Tech authors, myself included, frequently extol the prospects of expanding your office PC’s role in managing your practice. The stylish jargon “paperless office” is tossed around with promises of functionality so streamlined that it will make your head spin. While many of us have already adapted a management package to control front desk operations with one, maybe two PCs handling the lion’s share of the workload, relatively few have stepped beyond these boundaries.
PC DEPENDENCY: WHAT IS IT?
If we think of PCD as a syndrome, the symptoms are easy to spot. If you meander through the halls of the office to be diagnosed, you’ll notice a variety of monitors perched on countertops wherever you turn. Some will be bulky CRTs, while others will be flat-screened. In any case, signs of Windows-based applications abound. Some monitors will display the provider’s work schedule for the day, others will be tracking patient accounts, while yet others will be sifting through payroll operations. Still another will be running its own display as a queue of electronic claims is whisked away to a distant clearinghouse. If you look carefully, you may also spot a small box or two (the HUBS) with green lights flashing in symphony as network communications race from server to client and back again.
PCD is additionally marked by an absence of what was once known as “the appointment book.” You know, the spiral bound, frayed, antique volume that people used to write in. When asking an office worker caught in the throes of PCD about her recollection of such an entity, anticipate a puzzled, almost confused look. It’s unmistakable.
TO ITS KNEES
I’m going to come clean. My office suffers from PCD. You’ve been told the signs of the condition, now let’s talk about what happens when the system is challenged.
You ask: “Why didn’t your software vendor take on the problem, doctor?” Well, software vendors aren’t like the phone or cable companies. They are usually located not where you practice, and their teams of service people are limited in number, and worse yet, they are most likely out doing something else when the big one hits. You need local help.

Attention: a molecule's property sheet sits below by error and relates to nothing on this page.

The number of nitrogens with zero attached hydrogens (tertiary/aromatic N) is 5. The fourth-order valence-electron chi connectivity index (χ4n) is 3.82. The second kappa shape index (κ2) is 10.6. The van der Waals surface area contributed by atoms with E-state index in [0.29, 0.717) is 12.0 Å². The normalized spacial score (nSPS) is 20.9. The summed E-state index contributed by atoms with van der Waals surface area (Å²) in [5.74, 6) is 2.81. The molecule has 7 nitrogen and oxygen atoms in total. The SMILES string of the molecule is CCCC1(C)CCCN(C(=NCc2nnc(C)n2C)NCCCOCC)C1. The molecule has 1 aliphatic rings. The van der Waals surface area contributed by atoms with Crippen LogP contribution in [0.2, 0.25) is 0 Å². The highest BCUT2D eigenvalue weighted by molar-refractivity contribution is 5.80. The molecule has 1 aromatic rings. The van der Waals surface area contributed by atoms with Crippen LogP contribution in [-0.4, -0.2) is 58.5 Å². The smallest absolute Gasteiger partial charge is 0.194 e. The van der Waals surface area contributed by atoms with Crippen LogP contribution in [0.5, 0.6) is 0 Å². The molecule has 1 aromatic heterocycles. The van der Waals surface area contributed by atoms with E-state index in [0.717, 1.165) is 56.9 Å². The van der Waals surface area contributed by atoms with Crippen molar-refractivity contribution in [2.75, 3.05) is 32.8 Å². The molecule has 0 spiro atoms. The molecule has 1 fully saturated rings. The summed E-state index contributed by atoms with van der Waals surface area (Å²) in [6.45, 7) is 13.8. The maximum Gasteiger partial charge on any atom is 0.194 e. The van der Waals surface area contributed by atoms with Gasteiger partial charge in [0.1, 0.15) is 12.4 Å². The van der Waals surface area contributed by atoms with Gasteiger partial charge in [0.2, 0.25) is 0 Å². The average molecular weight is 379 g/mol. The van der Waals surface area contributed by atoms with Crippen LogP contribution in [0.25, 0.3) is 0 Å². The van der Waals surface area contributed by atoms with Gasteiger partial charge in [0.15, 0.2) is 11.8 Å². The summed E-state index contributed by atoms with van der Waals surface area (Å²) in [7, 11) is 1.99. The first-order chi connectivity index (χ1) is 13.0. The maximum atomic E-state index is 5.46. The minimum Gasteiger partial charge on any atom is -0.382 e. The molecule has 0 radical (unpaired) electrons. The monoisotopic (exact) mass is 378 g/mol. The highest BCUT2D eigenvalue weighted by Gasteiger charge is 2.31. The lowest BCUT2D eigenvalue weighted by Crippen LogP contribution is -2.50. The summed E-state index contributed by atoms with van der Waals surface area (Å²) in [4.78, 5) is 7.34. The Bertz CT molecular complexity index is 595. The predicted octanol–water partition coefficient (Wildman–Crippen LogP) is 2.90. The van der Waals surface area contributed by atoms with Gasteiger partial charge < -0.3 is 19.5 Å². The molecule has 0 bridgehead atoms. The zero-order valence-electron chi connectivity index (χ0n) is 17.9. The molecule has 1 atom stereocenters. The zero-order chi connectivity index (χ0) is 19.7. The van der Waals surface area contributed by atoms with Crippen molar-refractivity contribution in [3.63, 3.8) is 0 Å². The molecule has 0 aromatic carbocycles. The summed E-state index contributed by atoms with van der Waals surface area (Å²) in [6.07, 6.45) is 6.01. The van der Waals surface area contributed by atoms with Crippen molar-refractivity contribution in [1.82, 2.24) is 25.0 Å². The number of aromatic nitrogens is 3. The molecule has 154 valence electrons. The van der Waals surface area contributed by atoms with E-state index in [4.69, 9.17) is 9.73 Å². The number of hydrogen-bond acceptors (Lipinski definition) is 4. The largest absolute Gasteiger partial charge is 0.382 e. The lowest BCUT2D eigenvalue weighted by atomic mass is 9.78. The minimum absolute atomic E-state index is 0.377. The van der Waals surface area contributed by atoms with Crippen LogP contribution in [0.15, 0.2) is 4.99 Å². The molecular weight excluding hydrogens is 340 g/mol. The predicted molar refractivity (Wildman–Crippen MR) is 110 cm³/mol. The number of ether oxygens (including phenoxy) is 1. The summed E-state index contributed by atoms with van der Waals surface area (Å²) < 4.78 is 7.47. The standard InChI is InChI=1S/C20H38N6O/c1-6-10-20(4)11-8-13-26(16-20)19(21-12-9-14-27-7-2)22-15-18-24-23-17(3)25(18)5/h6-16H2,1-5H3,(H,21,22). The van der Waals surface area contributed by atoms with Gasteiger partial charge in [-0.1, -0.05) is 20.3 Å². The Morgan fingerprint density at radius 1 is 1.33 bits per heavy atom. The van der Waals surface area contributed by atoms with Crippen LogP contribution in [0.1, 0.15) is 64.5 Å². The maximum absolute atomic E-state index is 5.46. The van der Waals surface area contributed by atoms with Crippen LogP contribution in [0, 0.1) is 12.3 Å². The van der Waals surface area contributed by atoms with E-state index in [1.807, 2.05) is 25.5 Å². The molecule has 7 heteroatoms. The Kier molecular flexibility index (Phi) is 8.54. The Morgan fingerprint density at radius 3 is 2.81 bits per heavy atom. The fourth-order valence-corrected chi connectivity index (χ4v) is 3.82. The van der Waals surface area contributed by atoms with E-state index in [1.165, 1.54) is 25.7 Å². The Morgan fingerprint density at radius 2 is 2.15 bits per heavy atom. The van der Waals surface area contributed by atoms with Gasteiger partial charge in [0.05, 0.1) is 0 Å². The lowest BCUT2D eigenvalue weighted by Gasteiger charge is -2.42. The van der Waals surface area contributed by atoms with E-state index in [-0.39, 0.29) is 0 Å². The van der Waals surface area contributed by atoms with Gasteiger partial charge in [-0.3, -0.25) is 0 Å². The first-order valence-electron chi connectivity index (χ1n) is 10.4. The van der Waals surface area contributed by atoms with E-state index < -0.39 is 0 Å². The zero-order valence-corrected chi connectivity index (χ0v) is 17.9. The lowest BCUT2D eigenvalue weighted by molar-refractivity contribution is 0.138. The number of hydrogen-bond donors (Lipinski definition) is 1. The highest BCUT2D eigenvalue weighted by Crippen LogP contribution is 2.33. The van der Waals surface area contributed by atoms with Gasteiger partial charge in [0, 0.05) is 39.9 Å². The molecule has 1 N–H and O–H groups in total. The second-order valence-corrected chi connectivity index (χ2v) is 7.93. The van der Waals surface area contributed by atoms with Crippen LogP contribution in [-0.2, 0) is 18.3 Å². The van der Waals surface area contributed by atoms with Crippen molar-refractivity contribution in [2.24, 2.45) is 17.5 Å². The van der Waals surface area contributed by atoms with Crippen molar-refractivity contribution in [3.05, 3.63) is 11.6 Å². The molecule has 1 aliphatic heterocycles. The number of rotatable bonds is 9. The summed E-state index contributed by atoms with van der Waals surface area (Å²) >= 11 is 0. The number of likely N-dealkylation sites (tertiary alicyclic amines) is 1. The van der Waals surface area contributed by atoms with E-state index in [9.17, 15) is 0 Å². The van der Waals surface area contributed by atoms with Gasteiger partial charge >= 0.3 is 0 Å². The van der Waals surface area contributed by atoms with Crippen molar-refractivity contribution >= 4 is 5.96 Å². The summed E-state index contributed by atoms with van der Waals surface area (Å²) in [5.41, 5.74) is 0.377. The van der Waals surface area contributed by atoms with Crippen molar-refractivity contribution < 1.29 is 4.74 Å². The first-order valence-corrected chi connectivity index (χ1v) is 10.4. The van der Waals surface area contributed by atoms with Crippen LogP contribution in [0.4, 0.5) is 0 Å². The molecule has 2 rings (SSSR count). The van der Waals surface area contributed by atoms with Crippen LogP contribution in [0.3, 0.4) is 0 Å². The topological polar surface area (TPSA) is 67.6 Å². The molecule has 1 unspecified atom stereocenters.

WHAT TANGLED WEBS WE WEAVE
How many of us have built our networks in one fell swoop? I would venture the vast minority. Instead, we build up the network, inching into PCD, one or two PCs at a time. Along the way, multiple former slide-rule operators piece the process together, each condemning his predecessor’s handling of the network configuration. The result is a somewhat heterogeneous mélange of PC hardware with slightly differing operating systems and hardware configurations, trying to play nice with one another. Subtle, unexplained malfunctions such as system crashes or computer lockups will interrupt the day as a brave business assistant stops what she’s doing to try and right the ship. Universal? Not necessarily, but not uncommon either. The more PCs in your network, the more potential issues to solve.
THE SOFTWARE CONVERSION
Next, consider the software conversion. Early on (maybe not so early on) you purchased an econo-management package after being told it would do what the big boys do, but for less money. Two years later, the truth emerges. Your bargain software is inadequate, and the development company has either folded its tent and vanished or been bought out by a bigger fish that no longer will support your package. It’s now time to jump ship and buy into the mainstream.
THE SOFTWARE “UPGRADE”
To make a long story shorter, the next 2 weeks are spent debugging the debugger. The fix fixed, but it also didn’t like some of the peculiarities of your system and decided to punish you for being a nonconformist. Six phone calls to the software vendor later, you’re stable again. You’ve also been promised that the next upgrade disk will fix the last fix. Perspiration beads on your forehead as you make an oath to yourself to toss the next upgrade envelope as soon as it crosses your desk.
RAISING THE BAR
One other item needs to be mentioned. (I have a word limit, believe me, I could go on.) PCD also means that your hiring practices have now entered what I call “ the reverse limbo” (you remember the dance?). That is, the aptitude of prospective employees becomes subject to an ever-raising bar.
PCD need not be a debilitating condition. One merely should be cognizant that this particular utopia can have its hellish days. From the preceding text, I’d like you to take away some key points in order to make your case of PCD one of the more pleasant varieties.
If your system is stable and the latest fix-it disk addresses issues that you haven’t been troubled by, consider waiting for the next revision, and then the next, and then…
Dr. Goldstein practices general dentistry in a group setting in Wolcott, Conn. He enjoys promoting the cosmetic side of his practice and has found it helpful to incorporate high-tech methodology into his daily routine to accomplish this. Dr. Goldstein serves on the staff of contributing editors at Dentistry Today. He can be contacted at firstname.lastname@example.org or at his office at (203) 879-4649. He is prepared to speak on both digital imaging in dentistry and on the use of high-tech methodology to further the cosmetic practice.